President Donald Trump warned Thursday in a Fox News interview that "everybody would be very poor" if he were impeached.
But how are Americans doing since Trump took office a year and a half? Depends on who you are.
Certainly, the economy is doing well, and the unemployment rate has fallen to 3.9%. But the country has been growing jobs at a rapid clip for the last few years. The United States added 2.7 million jobs in 2015 and 2.3 million in 2016. It added 2.2 million last year and is doing even better so far this year.
This job growth has helped boost Americans' median income, which stood at $62,175 in June, according to Sentier Research. When Trump took office in January 2017, it was $59,672.
Income, however, grew robustly under the Obama administration, too. It recovered from a low of $54,643 in June of 2011, when unemployment was at 9.1%.
Household wealth is also on the upswing, but here is where the gains are less equal.
Americans' net worth was just over $100 trillion in the first quarter, according to Federal Reserve data. That's up 4.6% from the same period a year earlier.
Much of that increase, however, was fueled by gains in the stock market. Americans saw the value of their equity holdings -- which includes investments in stocks, mutual funds and retirement accounts -- soar to $29.4 trillion in the first quarter of this year. That's up 8.1% from the same period in 2017.
But only roughly half of Americans invest. Some 55% of those surveyed by Gallup in April said they had money in the stock market.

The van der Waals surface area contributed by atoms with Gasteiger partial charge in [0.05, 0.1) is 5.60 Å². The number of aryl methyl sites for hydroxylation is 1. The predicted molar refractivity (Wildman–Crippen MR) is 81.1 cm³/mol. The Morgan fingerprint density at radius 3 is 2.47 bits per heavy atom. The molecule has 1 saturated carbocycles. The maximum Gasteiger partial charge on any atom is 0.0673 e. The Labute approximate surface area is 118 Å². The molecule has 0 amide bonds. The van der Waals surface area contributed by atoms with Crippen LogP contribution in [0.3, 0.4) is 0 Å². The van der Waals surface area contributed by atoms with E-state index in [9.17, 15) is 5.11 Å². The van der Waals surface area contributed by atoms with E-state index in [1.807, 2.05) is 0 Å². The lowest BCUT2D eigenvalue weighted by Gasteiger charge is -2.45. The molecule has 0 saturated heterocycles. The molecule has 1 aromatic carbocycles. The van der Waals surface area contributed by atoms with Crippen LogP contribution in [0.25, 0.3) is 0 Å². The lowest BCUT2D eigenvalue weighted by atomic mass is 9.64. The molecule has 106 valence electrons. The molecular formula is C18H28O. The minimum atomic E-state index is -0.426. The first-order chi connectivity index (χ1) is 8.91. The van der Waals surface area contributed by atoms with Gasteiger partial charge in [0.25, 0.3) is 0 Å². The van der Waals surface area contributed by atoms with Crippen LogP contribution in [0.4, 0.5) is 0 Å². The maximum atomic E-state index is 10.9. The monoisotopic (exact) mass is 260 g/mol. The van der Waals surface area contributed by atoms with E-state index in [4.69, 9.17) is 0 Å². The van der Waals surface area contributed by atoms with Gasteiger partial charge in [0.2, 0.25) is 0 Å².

Many of those folks are wealthy. The average value of stock holdings among the Top 10% was $1.4 million in 2016, according to the most recent Federal Reserve data. For those investors in the bottom 50%, it was $52,300.
Trump has frequently pointed to the stock market's gains during his administration as a sign of American prosperity.
In the Fox News interview, he implied the reverse would happen if he were removed from office.
"I think that if I ever got impeached, the market would crash," Trump said. "Everybody would be very poor."
Wall Street experts, however, said that while stocks might retreat, it's unlikely the market would crash.
For many Americans, their home is their biggest source of wealth. The total value of the nation's real estate, which is spread out among more Americans, grew more slowly during Trump's first year in office. It increased to $25.1 trillion in the first quarter of 2018, up 4.7% from the same period a year earlier.
CNNMoney's Matt Egan contributed to this report.
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